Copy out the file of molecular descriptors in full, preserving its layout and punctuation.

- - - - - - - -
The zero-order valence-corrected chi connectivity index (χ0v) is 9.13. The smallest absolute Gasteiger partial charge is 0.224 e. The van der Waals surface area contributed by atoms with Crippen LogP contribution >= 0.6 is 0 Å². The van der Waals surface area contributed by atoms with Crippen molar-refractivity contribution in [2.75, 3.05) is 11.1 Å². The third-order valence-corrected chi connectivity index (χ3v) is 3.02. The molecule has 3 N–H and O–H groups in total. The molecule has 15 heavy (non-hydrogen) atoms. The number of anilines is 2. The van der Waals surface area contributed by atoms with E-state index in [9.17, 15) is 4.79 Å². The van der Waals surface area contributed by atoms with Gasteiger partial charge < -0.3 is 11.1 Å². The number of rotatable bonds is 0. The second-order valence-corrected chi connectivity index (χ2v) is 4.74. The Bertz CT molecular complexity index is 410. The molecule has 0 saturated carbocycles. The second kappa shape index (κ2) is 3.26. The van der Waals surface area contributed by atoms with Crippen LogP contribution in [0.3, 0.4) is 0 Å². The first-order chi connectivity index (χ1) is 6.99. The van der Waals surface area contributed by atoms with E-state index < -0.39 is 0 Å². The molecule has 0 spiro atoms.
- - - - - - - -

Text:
The zero-order valence-corrected chi connectivity index (χ0v) is 9.13. The smallest absolute Gasteiger partial charge is 0.224 e. The van der Waals surface area contributed by atoms with Crippen LogP contribution >= 0.6 is 0 Å². The van der Waals surface area contributed by atoms with Crippen molar-refractivity contribution in [2.75, 3.05) is 11.1 Å². The third-order valence-corrected chi connectivity index (χ3v) is 3.02. The molecule has 3 N–H and O–H groups in total. The molecule has 15 heavy (non-hydrogen) atoms. The number of anilines is 2. The van der Waals surface area contributed by atoms with E-state index in [9.17, 15) is 4.79 Å². The van der Waals surface area contributed by atoms with Gasteiger partial charge < -0.3 is 11.1 Å². The number of rotatable bonds is 0. The second-order valence-corrected chi connectivity index (χ2v) is 4.74. The Bertz CT molecular complexity index is 410. The molecule has 0 saturated carbocycles. The second kappa shape index (κ2) is 3.26. The van der Waals surface area contributed by atoms with Crippen LogP contribution in [0.3, 0.4) is 0 Å². The first-order chi connectivity index (χ1) is 6.99. The van der Waals surface area contributed by atoms with E-state index < -0.39 is 0 Å². The molecule has 0 spiro atoms.